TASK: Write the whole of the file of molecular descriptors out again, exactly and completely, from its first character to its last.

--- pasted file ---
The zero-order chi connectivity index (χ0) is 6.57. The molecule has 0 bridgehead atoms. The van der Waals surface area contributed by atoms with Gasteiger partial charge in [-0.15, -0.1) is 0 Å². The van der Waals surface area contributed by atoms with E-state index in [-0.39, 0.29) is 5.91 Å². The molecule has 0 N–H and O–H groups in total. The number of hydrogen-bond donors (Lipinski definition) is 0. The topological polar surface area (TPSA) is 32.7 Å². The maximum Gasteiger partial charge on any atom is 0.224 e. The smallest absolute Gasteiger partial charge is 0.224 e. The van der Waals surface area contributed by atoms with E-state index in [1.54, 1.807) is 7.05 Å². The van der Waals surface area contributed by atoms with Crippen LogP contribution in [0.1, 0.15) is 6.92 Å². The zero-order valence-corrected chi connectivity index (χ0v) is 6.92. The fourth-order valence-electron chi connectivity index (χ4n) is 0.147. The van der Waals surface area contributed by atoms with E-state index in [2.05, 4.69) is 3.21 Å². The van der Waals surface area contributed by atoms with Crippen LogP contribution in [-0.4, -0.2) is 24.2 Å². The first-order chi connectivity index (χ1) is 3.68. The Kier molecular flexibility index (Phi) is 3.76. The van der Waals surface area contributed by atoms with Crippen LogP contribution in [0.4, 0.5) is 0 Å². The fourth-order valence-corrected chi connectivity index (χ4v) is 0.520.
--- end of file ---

The zero-order chi connectivity index (χ0) is 6.57. The molecule has 0 bridgehead atoms. The van der Waals surface area contributed by atoms with Gasteiger partial charge in [-0.15, -0.1) is 0 Å². The van der Waals surface area contributed by atoms with E-state index in [-0.39, 0.29) is 5.91 Å². The molecule has 0 N–H and O–H groups in total. The number of hydrogen-bond donors (Lipinski definition) is 0. The topological polar surface area (TPSA) is 32.7 Å². The maximum Gasteiger partial charge on any atom is 0.224 e. The smallest absolute Gasteiger partial charge is 0.224 e. The van der Waals surface area contributed by atoms with E-state index in [1.54, 1.807) is 7.05 Å². The van der Waals surface area contributed by atoms with Crippen LogP contribution in [0.1, 0.15) is 6.92 Å². The zero-order valence-corrected chi connectivity index (χ0v) is 6.92. The fourth-order valence-electron chi connectivity index (χ4n) is 0.147. The van der Waals surface area contributed by atoms with E-state index in [2.05, 4.69) is 3.21 Å². The van der Waals surface area contributed by atoms with Crippen LogP contribution in [-0.4, -0.2) is 24.2 Å². The first-order chi connectivity index (χ1) is 3.68. The Kier molecular flexibility index (Phi) is 3.76. The van der Waals surface area contributed by atoms with Crippen LogP contribution in [0.4, 0.5) is 0 Å². The fourth-order valence-corrected chi connectivity index (χ4v) is 0.520.